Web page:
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Blogs 30 may 2024

Tokyo goes circular – And we’re here to support It!

The buzz around reuse and energy efficiency is sweeping across the globe, from Europe and America to Australia and Asia. Recently, Japan has joined this crucial movement. The Japanese economic association, Keidanren, took a pivotal step by organising a study trip to Europe, which included a visit to Amsterdam – a beacon of circularity. Engaging with the European Commission and the thriving circularity startup community in the Netherlands, Ms. Noda, Vice Chair of Keidanren, has championed this initiative. Her dedication culminated in hosting a Dutch delegation in Tokyo last month.

The drive towards a circular economy is a no-brainer. Businesses globally are recognising that reusing materials and enhancing energy efficiency not only conserve resources but also cut costs and boost profits. However, our current economic framework doesn’t account for the true cost of resource wastage, treating them as if they are infinite, and remains heavily reliant on fossil fuels, despite their environmental impact.

Historical context

What fuels Ms. Noda and her colleagues’ interest in circularity? To understand this, one must engage directly with them. The dialogue is nothing short of inspiring. Japan’s openness and eagerness to learn from our experiences are remarkable. Historically, Japan has been a steadfast trading partner, dating back to the 17th century with the Dutch trading post Dejima in Nagasaki. Beyond history, Japan’s forward-thinking, technologically driven culture makes the circular economy a natural fit. It’s not just an opportunity; it’s a necessity.

The Japanese construction sector

The Japanese construction sector, much like its European counterpart, is deeply intertwined with local society through real estate, infrastructure, and craftsmanship. Despite regional differences, the global nature of modern construction is undeniable. From materials like steel, glass, and cement to international suppliers and real estate services, the similarities are striking. Thus, while geographically distant, the Japanese construction sector mirrors Europe’s in many ways.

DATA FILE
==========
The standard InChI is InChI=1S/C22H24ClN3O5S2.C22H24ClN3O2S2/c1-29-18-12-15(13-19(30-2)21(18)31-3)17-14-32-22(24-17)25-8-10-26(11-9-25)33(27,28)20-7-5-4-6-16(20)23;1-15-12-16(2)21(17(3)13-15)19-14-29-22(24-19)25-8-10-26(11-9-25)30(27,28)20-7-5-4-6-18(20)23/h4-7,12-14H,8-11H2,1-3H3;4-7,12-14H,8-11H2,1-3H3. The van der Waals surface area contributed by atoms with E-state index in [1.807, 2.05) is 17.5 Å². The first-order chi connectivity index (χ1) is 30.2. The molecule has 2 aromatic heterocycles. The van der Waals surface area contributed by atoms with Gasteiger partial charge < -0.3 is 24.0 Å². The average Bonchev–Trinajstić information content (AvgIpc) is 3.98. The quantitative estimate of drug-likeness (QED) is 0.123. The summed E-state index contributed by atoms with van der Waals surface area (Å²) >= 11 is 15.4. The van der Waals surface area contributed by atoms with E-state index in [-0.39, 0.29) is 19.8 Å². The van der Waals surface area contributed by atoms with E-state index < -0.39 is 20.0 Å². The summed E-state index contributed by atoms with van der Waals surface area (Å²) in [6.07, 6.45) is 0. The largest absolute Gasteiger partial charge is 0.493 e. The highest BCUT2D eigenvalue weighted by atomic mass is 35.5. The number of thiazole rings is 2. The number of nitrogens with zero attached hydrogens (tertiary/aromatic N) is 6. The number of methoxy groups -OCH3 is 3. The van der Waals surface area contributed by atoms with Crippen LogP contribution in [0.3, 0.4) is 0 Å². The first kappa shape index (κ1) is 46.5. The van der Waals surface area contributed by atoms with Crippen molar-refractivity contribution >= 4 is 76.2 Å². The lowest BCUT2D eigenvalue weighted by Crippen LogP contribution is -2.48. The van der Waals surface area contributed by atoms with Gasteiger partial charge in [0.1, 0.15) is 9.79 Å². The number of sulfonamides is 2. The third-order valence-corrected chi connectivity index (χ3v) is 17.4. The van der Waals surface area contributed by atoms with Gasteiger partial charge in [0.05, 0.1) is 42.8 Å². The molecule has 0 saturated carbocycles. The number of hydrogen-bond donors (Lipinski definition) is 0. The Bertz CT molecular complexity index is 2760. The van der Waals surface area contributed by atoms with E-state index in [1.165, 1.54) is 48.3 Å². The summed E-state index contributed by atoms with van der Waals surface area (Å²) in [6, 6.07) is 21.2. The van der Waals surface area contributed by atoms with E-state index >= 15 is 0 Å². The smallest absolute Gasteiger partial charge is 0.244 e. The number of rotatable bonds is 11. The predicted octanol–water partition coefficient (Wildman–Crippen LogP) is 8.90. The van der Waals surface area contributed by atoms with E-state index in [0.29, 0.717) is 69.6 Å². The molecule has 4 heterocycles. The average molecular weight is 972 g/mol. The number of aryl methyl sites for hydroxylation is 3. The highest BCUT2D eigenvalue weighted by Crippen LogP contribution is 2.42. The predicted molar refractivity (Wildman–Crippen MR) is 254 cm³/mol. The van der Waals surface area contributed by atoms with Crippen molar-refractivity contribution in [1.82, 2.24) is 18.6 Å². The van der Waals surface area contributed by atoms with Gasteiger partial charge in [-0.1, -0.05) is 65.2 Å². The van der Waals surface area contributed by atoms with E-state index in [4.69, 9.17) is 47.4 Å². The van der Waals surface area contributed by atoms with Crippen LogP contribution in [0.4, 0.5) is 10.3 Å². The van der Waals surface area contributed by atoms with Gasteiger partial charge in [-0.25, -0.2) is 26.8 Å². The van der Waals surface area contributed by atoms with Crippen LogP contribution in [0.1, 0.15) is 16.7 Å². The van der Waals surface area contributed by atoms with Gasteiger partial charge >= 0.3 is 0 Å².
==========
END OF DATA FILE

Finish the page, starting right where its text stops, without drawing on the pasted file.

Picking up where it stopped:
Ambition & opportunity

Our mission to Japan was to share our journey and insights on transforming the European economy towards circularity. We have already initiated this exchange with two pioneering clients in Japan: Taisei Corporation and Keio university. Taisei, a leading construction firm, is keen to share their experiences with our Madaster platform. Keio University has integrated Madaster into their national smart city project led by Professor Tanaka, emphasising the importance of learning and exploration.

These pilot projects have sparked a wave of enthusiasm, not just within Taisei and Keio, but also within Madaster. The momentum is building towards scaling up these efforts – expanding the scope, involving more stakeholders, and launching additional projects. The upcoming Osaka World Expo 2025, with the Dutch pavilion ‘A New Dawn’ designed by Thomas Rau, presents an ideal platform for this exchange of ideas and practices.

Madaster Japan? Absolutely!

We believe our platform is pivotal in transitioning the building sector towards a norm where reuse and energy efficiency are standard practices. Our digital tools enable reporting on environmental performance, measuring reuse potential, and calculating the residual financial value of materials, thus creating new business opportunities for asset owners, designers, builders, and manufacturers. Expanding Madaster to Japan is not just an ambition but a natural progression of our collaborative efforts with Japan’s innovative real estate and construction community.

For more information about our platform, our initiatives in Japan, or potential opportunities, please get in touch with us. Together, we can make a significant impact, wherever you are located.

Pablo van den Bosch – Board Member Madaster

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